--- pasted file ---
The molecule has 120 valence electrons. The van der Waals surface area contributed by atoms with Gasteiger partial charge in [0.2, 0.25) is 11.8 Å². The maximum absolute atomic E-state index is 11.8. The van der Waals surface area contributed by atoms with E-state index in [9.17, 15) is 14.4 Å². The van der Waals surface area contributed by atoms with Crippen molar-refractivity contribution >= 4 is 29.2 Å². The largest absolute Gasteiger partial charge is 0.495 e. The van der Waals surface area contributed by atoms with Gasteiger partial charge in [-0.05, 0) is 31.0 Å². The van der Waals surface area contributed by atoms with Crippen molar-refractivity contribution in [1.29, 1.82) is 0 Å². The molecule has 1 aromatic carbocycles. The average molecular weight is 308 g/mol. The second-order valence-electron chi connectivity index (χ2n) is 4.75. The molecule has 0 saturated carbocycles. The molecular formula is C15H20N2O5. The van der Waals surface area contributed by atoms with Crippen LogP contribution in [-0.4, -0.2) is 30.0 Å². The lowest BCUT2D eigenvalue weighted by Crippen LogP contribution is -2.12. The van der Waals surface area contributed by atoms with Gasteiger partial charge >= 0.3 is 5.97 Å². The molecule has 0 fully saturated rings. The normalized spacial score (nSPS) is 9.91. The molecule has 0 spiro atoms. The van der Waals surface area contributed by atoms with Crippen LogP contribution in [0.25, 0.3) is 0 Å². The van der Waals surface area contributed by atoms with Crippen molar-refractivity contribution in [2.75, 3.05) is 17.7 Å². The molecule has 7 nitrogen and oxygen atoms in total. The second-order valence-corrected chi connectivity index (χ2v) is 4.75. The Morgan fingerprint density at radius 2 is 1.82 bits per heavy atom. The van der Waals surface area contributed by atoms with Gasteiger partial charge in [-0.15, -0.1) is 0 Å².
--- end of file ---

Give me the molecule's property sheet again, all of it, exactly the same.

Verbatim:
The molecule has 120 valence electrons. The van der Waals surface area contributed by atoms with Gasteiger partial charge in [0.2, 0.25) is 11.8 Å². The maximum absolute atomic E-state index is 11.8. The van der Waals surface area contributed by atoms with E-state index in [9.17, 15) is 14.4 Å². The van der Waals surface area contributed by atoms with Crippen molar-refractivity contribution >= 4 is 29.2 Å². The largest absolute Gasteiger partial charge is 0.495 e. The van der Waals surface area contributed by atoms with Gasteiger partial charge in [-0.05, 0) is 31.0 Å². The van der Waals surface area contributed by atoms with Crippen molar-refractivity contribution in [1.29, 1.82) is 0 Å². The molecule has 1 aromatic carbocycles. The average molecular weight is 308 g/mol. The second-order valence-electron chi connectivity index (χ2n) is 4.75. The molecule has 0 saturated carbocycles. The molecular formula is C15H20N2O5. The van der Waals surface area contributed by atoms with Crippen LogP contribution in [-0.4, -0.2) is 30.0 Å². The lowest BCUT2D eigenvalue weighted by Crippen LogP contribution is -2.12. The van der Waals surface area contributed by atoms with Gasteiger partial charge >= 0.3 is 5.97 Å². The molecule has 0 fully saturated rings. The normalized spacial score (nSPS) is 9.91. The molecule has 0 spiro atoms. The van der Waals surface area contributed by atoms with Crippen LogP contribution in [0.25, 0.3) is 0 Å². The van der Waals surface area contributed by atoms with Crippen molar-refractivity contribution in [2.75, 3.05) is 17.7 Å². The molecule has 7 nitrogen and oxygen atoms in total. The second-order valence-corrected chi connectivity index (χ2v) is 4.75. The Morgan fingerprint density at radius 2 is 1.82 bits per heavy atom. The van der Waals surface area contributed by atoms with Gasteiger partial charge in [-0.15, -0.1) is 0 Å².